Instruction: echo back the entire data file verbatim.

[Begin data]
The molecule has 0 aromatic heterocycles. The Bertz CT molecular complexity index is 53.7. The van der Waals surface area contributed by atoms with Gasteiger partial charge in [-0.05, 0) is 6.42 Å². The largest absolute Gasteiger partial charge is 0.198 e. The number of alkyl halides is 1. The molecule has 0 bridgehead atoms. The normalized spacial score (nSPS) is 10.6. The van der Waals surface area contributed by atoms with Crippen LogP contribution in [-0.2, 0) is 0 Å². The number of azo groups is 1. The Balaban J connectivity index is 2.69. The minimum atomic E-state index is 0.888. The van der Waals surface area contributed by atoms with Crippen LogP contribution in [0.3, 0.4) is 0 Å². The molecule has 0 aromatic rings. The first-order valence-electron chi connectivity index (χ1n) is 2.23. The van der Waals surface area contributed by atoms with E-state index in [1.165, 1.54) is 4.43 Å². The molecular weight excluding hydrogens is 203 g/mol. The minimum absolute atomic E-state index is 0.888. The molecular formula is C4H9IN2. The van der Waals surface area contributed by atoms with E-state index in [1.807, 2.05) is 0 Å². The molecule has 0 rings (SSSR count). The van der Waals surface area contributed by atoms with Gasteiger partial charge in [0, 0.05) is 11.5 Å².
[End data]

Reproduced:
The molecule has 0 aromatic heterocycles. The Bertz CT molecular complexity index is 53.7. The van der Waals surface area contributed by atoms with Gasteiger partial charge in [-0.05, 0) is 6.42 Å². The largest absolute Gasteiger partial charge is 0.198 e. The number of alkyl halides is 1. The molecule has 0 bridgehead atoms. The normalized spacial score (nSPS) is 10.6. The van der Waals surface area contributed by atoms with Crippen LogP contribution in [-0.2, 0) is 0 Å². The number of azo groups is 1. The Balaban J connectivity index is 2.69. The minimum atomic E-state index is 0.888. The van der Waals surface area contributed by atoms with Crippen LogP contribution in [0.3, 0.4) is 0 Å². The molecule has 0 aromatic rings. The first-order valence-electron chi connectivity index (χ1n) is 2.23. The van der Waals surface area contributed by atoms with E-state index in [1.165, 1.54) is 4.43 Å². The molecular weight excluding hydrogens is 203 g/mol. The minimum absolute atomic E-state index is 0.888. The molecular formula is C4H9IN2. The van der Waals surface area contributed by atoms with E-state index in [1.807, 2.05) is 0 Å². The molecule has 0 rings (SSSR count). The van der Waals surface area contributed by atoms with Gasteiger partial charge in [0, 0.05) is 11.5 Å².